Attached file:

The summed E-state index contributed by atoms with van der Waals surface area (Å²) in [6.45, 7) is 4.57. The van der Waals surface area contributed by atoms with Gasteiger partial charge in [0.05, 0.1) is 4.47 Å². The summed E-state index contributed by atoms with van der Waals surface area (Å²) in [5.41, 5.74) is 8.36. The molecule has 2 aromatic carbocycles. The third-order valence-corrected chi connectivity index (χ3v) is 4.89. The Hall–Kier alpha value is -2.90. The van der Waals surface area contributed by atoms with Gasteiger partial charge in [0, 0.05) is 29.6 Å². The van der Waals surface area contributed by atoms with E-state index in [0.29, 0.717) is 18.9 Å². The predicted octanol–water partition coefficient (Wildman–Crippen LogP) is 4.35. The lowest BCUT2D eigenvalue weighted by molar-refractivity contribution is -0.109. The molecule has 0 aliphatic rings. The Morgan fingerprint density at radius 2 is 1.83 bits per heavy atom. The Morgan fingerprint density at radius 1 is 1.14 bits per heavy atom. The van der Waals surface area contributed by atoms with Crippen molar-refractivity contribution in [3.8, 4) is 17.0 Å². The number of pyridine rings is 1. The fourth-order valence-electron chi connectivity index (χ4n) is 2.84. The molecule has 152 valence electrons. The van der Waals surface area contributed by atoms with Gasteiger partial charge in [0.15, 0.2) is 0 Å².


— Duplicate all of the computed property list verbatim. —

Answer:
The summed E-state index contributed by atoms with van der Waals surface area (Å²) in [6.45, 7) is 4.57. The van der Waals surface area contributed by atoms with Gasteiger partial charge in [0.05, 0.1) is 4.47 Å². The summed E-state index contributed by atoms with van der Waals surface area (Å²) in [5.41, 5.74) is 8.36. The molecule has 2 aromatic carbocycles. The third-order valence-corrected chi connectivity index (χ3v) is 4.89. The Hall–Kier alpha value is -2.90. The van der Waals surface area contributed by atoms with Gasteiger partial charge in [0, 0.05) is 29.6 Å². The van der Waals surface area contributed by atoms with E-state index in [0.29, 0.717) is 18.9 Å². The predicted octanol–water partition coefficient (Wildman–Crippen LogP) is 4.35. The lowest BCUT2D eigenvalue weighted by molar-refractivity contribution is -0.109. The molecule has 0 aliphatic rings. The Morgan fingerprint density at radius 2 is 1.83 bits per heavy atom. The Morgan fingerprint density at radius 1 is 1.14 bits per heavy atom. The van der Waals surface area contributed by atoms with Crippen molar-refractivity contribution in [3.8, 4) is 17.0 Å². The number of pyridine rings is 1. The fourth-order valence-electron chi connectivity index (χ4n) is 2.84. The molecule has 152 valence electrons. The van der Waals surface area contributed by atoms with Gasteiger partial charge in [0.15, 0.2) is 0 Å².